I’m in awe of the way truly artistic people see the world and thought the pairing of this book of Maira Kalman’s, one of my all-time favorites, really highlights the delightful magic of an artist’s worldview. If you haven’t read this one yet and are looking for something unique and happy, do yourself a favor and buy a copy.  I re-read it often and delight it in every time.

Hope Lim’s and Hyewon Yum’s I Am a Bird and Emma Hooper’s Etta and Otto and Russell and James

Thank you to Candlewick for our review copy!  The imagery of a little girl riding on the back of her dad’s bike every day and pretending to be a bird is such a charming one.  Paired with the message of looking closer before jumping to conclusions, this one feels serene and simple in a wonderful way.

I haven’t read this one because grumpy old person stories, while beloved by so many, are ones that I feel distinctly curmudgeonly about. That being said, I will admit that this one sounds good and is not one that seems to be floating around as much as other popular grumps like Ove.


Steve Light’s Road Trip: A Whiskers Hollow Adventure and Colin Meloy’s Wildwood series

Thank you to Candlewick for our review copy!  We are reading this one over and over.  Our toddler loves the repeated line of “Follow me, friends!” (said in a goofy voice around here) and so clearly gets caught up in the adventure of these animal friends.  I adore the details in these illustrations, particularly of the animals’ homes, and get caught up in the fun of it all myself.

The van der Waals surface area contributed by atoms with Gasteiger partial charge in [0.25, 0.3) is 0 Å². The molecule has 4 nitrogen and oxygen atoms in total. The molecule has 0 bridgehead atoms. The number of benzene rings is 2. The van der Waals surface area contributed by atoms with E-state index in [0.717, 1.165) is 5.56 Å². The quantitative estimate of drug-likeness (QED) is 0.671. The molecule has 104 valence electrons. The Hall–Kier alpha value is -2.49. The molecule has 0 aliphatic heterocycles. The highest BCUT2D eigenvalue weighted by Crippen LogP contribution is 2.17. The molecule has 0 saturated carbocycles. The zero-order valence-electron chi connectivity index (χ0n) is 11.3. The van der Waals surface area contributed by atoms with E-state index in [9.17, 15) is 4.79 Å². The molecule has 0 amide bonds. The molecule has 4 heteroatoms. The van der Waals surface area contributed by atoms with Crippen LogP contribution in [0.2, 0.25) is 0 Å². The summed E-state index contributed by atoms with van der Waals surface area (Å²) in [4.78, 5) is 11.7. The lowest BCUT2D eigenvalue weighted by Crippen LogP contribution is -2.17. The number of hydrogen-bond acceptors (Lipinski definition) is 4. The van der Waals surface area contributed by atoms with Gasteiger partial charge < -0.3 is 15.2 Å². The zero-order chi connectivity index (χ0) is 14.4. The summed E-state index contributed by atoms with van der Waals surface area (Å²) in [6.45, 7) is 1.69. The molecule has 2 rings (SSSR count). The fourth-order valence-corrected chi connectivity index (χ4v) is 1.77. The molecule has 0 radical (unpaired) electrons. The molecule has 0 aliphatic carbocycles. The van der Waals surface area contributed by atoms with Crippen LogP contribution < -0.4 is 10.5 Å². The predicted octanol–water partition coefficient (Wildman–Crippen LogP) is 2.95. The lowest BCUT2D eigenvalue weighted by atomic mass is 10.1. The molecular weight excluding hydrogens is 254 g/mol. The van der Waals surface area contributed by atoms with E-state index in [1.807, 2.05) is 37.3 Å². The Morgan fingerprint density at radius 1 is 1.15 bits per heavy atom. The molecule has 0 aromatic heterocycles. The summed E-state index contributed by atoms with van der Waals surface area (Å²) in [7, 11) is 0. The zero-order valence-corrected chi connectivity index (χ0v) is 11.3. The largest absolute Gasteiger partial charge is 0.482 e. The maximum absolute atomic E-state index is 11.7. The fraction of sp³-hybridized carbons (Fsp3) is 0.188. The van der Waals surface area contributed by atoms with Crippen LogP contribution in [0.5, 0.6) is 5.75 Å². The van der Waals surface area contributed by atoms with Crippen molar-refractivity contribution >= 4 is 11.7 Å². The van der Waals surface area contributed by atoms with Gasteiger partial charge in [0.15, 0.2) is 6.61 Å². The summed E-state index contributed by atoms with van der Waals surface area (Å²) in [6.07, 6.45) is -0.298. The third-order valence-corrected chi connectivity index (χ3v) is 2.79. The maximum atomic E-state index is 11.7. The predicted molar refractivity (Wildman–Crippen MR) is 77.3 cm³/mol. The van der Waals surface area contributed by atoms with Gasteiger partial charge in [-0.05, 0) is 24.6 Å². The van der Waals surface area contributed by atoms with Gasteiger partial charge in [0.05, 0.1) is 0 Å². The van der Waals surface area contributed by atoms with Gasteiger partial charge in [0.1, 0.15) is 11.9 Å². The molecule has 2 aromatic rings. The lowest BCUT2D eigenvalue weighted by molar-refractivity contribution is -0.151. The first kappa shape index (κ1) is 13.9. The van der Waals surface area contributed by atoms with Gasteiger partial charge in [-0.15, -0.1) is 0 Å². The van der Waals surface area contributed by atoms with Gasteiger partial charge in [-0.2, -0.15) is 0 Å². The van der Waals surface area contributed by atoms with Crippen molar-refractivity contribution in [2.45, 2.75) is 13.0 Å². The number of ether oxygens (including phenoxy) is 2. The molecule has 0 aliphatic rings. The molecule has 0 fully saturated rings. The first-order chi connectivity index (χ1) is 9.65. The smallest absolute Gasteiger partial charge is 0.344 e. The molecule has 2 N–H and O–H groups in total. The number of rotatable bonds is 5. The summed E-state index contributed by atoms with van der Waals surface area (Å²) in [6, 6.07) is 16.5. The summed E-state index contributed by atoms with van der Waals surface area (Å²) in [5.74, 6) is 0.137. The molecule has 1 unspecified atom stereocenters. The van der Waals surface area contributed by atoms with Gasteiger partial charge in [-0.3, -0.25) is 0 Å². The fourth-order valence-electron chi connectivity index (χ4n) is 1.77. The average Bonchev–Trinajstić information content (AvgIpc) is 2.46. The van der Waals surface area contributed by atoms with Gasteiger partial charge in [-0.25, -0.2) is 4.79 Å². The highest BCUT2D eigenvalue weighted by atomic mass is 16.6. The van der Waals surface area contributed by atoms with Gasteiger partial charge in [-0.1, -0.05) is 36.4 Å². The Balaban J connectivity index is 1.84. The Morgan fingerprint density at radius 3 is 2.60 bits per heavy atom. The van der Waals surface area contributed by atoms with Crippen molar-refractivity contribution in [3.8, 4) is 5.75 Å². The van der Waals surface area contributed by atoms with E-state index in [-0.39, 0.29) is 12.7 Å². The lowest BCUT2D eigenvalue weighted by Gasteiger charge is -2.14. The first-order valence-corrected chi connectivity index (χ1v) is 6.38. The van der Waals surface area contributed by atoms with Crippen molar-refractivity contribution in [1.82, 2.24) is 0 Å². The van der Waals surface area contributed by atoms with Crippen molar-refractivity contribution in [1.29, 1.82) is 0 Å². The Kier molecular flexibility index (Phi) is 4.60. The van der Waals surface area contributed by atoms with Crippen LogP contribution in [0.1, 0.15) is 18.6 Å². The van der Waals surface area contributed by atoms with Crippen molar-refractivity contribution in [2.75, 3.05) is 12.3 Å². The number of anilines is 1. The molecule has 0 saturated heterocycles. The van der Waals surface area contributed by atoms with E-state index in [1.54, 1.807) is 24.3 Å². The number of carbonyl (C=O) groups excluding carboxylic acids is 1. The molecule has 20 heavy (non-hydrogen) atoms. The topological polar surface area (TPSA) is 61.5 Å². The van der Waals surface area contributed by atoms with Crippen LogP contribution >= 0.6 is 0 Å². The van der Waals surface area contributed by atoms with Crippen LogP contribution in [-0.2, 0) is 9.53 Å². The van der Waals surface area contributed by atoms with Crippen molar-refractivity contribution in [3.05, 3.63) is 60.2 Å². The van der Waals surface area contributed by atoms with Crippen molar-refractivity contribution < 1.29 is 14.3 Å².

The map on the endpaper of this book reminded me of the fantastic Wildwood series.  They, too, have beautiful, distinctive illustrations throughout (Colin Meloy’s wife is the artist Carson Ellis).  Both of these books feature anthropomorphized animals and, while I’m always fine with that in picture books, I usually don’t like it in anything else, but totally embrace it in Wildwood.  There’s a level of quirkiness and adventure that sing in these and make them worlds that you’ll be happy to get lost in.

Allan Wolf’s and Brianne Farley’s No Buddy Like a Book and Pamela Paul’s My Life with Bob: Flawed Heroine Keeps Book of Books, Plot Ensues

Thank you to Candlewick for our review copy! Poetic and full of imagination, I think this is one that will be happily enjoyed by all book lovers and anyone looking to kindle that joy of adventure and discovery that reading brings.  “I visit any world I wish/ and never leave my chair./  There is no buddy like a book/ to make me feel I’m there.”

There are certain books I always see whenever books about books are discussed, but Pamela Paul’s is a delight that I don’t see mentioned as much. If you consider yourself bookish and brighten over book talk, do pick this one up. It’s delightful.


Sherri Duskey Rinker’s and Tony Fucile’s It’s So Quiet: A Not-Quite-Going-to-Bed Book and Jason Reynold’s Ghost

Thank you to Chronicle Kids for our review copy!  You may know Duskey Rinker from the Construction Site series and, with all the sounds of the night, this one also makes for a very fun read-aloud. Our daughter smiles her way through this one and, if like us, you don’t appreciate a picture book about nighttime that doesn’t end up in a child asleep…don’t worry.

I’m pairing this with Jason Reynold’s Track series. It might seem like an odd choice, but when I think of Jason Reynolds, I think of his strong voice and the rhythm and naturalness he has throughout each of these very compelling stories.